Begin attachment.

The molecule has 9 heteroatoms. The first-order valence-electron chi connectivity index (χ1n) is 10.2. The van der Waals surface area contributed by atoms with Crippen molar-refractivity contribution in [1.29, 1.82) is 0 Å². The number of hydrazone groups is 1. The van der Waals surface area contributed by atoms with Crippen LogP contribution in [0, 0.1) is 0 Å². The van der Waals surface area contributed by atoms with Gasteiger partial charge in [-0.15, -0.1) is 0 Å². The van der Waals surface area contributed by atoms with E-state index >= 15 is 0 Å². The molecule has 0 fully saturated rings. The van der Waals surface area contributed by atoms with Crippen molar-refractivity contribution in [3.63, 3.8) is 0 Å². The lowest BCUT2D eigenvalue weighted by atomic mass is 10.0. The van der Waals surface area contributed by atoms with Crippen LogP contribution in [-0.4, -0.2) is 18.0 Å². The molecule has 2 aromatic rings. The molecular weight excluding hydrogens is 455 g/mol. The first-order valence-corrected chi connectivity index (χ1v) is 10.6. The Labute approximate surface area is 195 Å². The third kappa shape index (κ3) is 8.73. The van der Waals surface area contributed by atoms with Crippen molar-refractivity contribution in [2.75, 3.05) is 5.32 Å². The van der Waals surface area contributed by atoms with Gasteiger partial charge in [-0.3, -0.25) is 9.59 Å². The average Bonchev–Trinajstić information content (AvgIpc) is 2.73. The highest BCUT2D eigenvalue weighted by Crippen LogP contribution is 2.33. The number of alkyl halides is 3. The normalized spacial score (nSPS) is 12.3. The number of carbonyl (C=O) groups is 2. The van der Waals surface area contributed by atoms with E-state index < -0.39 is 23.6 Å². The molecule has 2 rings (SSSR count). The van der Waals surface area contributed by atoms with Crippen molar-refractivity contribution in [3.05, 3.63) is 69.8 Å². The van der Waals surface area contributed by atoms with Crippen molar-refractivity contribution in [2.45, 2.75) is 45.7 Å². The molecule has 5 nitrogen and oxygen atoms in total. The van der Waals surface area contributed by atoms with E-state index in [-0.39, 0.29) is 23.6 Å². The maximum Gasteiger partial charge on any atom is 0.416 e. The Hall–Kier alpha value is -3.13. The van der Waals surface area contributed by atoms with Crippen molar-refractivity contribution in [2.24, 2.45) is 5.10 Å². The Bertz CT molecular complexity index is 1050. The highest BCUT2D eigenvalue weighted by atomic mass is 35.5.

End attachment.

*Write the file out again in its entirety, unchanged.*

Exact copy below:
The molecule has 9 heteroatoms. The first-order valence-electron chi connectivity index (χ1n) is 10.2. The van der Waals surface area contributed by atoms with Crippen molar-refractivity contribution in [1.29, 1.82) is 0 Å². The number of hydrazone groups is 1. The van der Waals surface area contributed by atoms with Crippen LogP contribution in [0, 0.1) is 0 Å². The van der Waals surface area contributed by atoms with Gasteiger partial charge in [-0.15, -0.1) is 0 Å². The van der Waals surface area contributed by atoms with E-state index >= 15 is 0 Å². The molecule has 0 fully saturated rings. The van der Waals surface area contributed by atoms with Crippen molar-refractivity contribution in [3.63, 3.8) is 0 Å². The lowest BCUT2D eigenvalue weighted by atomic mass is 10.0. The van der Waals surface area contributed by atoms with Crippen LogP contribution in [-0.4, -0.2) is 18.0 Å². The molecule has 2 aromatic rings. The molecular weight excluding hydrogens is 455 g/mol. The first-order valence-corrected chi connectivity index (χ1v) is 10.6. The Labute approximate surface area is 195 Å². The third kappa shape index (κ3) is 8.73. The van der Waals surface area contributed by atoms with Crippen molar-refractivity contribution in [2.75, 3.05) is 5.32 Å². The van der Waals surface area contributed by atoms with Gasteiger partial charge in [-0.3, -0.25) is 9.59 Å². The average Bonchev–Trinajstić information content (AvgIpc) is 2.73. The highest BCUT2D eigenvalue weighted by Crippen LogP contribution is 2.33. The number of alkyl halides is 3. The normalized spacial score (nSPS) is 12.3. The number of carbonyl (C=O) groups is 2. The van der Waals surface area contributed by atoms with E-state index < -0.39 is 23.6 Å². The molecule has 2 rings (SSSR count). The van der Waals surface area contributed by atoms with Crippen molar-refractivity contribution in [3.05, 3.63) is 69.8 Å². The van der Waals surface area contributed by atoms with Crippen molar-refractivity contribution in [2.45, 2.75) is 45.7 Å². The molecule has 5 nitrogen and oxygen atoms in total. The van der Waals surface area contributed by atoms with E-state index in [-0.39, 0.29) is 23.6 Å². The maximum Gasteiger partial charge on any atom is 0.416 e. The Hall–Kier alpha value is -3.13. The van der Waals surface area contributed by atoms with Crippen molar-refractivity contribution in [2.24, 2.45) is 5.10 Å². The Bertz CT molecular complexity index is 1050. The highest BCUT2D eigenvalue weighted by atomic mass is 35.5.